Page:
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Tipping the Maitre `D To Get a Table

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Did anyone else read the article in the Post recently where the reporter visited a number of upscale restaurants in Manhattan during prime dining time without reservations and tried to get a table? When he was turned down, he offered the maitre`d $50 and then got a table almost right away in all but one of the restaurants.

I wonder how prevalent this practice is. A colleague of mine told me that one of his sons often goes to Peter Luger's in Brooklyn without a reservation and gives the maitre `d $20 when he asks for a table. According to my friend, his son always gets seated in the next few minutes.

I've never gone to Peter Luger's without a reservation (except at lunch), but I've heard that if you go without a reservation, you can hang at the bar for maybe an hour, then you'll get seated. But maybe it's more economical in the long run to part with the $20 up front and get the table right away.

Maybe I'm naive, but I don't think I've ever greased the Maitre `d for a table in a restaurant. I either make a reservation or don't go. It just seems to me that there are so many places in New York that it's crazy to spend an additonal $20 or more simply to be allowed in to a particular place.

On the other hand, maybe everyone now greases the Maitre `d and I'm out synch.

I'm curious to know what others think of this.

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  1. I wouldn't dream of doing it - but maybe I'm also out of step. If there's no table and the wait is too long, I move on. And make a reservation the next time. When I was in Russia some years ago, people frantically waved foreign passports at maitre'd's to get admitted to otherwise "closed" restaurants. I refrained from doing that as well.

    1 Reply
    1. re: Zephyr

      I totally enjoyed the Gourmet article. And yes the author always asked for a table before the schmear. I just can't afford the extra bucks!

    2. There is another thread on the same article/topic recently. I forget on which board it's on, though.

      Hmm..I once went to Peter Luger's without a res. and DID wait an hour or two for a table. They're assholes, there, IMHO and the steaks are really mediocre, the choices limited, service and atmosphere boring verging on nasty. Not worth an extra $20 in any case.

      The one thing it seems the Post/Gourmet writer seems not to have tried was getting into these nice restaurants WITHOUT a bribe! Since there were tables for the taking, maybe a charming, well-mannered walk-in customer could have just as easily grabbed the seat without any shady dealings....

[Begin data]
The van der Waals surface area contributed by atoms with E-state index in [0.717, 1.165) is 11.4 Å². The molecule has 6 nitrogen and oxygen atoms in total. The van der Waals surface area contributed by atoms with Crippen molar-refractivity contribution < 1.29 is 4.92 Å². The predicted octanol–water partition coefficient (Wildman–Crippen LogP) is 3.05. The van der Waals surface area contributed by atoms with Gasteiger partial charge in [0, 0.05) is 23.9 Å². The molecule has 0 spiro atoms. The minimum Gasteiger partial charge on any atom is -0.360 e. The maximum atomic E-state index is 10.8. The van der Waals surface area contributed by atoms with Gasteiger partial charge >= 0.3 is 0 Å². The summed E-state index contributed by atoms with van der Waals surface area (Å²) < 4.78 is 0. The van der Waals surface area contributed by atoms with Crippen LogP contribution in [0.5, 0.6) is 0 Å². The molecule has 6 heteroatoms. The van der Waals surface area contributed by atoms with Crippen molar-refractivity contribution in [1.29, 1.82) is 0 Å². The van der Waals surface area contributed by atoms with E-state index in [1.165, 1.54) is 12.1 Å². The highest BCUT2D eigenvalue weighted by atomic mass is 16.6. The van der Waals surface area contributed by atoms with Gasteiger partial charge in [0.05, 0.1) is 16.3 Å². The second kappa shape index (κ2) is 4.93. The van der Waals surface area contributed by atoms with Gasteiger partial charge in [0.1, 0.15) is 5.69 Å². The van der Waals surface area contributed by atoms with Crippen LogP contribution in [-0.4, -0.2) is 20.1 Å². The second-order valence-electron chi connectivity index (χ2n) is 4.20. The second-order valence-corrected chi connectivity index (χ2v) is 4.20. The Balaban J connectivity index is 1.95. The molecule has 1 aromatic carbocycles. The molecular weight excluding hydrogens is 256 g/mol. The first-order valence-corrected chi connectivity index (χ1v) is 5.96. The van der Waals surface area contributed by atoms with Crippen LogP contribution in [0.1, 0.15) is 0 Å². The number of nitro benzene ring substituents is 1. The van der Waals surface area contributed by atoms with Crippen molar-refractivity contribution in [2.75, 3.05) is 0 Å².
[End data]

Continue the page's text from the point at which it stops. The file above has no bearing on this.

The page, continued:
-shane

      1 Reply
      1. re: Shane

        Just read the article yesterday and he DID try to get in without a bribe first. He would ask if they had anything available and invariably be told no or that there was a considerable wait. That's when he whipped it out (the $ that is) and would say something along the lines of "this is a very special night for me", etc, then he'd grease 'em and get the table (mostly). My Dad used to do it sometimes and it always embarassed the hell out of me. Seems old-fasioned and unethical - but hey, any port in a storm, I guess.

      2. Don't know if this is the same article that is in the current issue of Gourmet but in that article on of the few places he could not bribe his way in was Le Bernadin...where he nonetheless got a table relatively quickly and enjoyed the outstanding service there. Greg

        1. does anyone know where i can get the original article? i've looked all over the ny post website and i can't find anything. any help would be appreciated

          3 Replies
          1. re: kel

            You won't find it on the Post site...it was originally in Gourmet and Post only bought the rights for print reprint.

            Can anyone come up with either the Gourmet or Post issue date so Kel can write in to buy the back copy?

            ciao

            1. re: Jim Leff

              Article name: Pocketful of Dough by Bruce Feiler.

            2. re: kel
              y
              yvonne johnson

              the bruce feiler article on tipping was in gourmet, oct 2000, collector's edition, pp. 94-98.

              if you can't find it anywhere, email me as i'm happy to give away my copy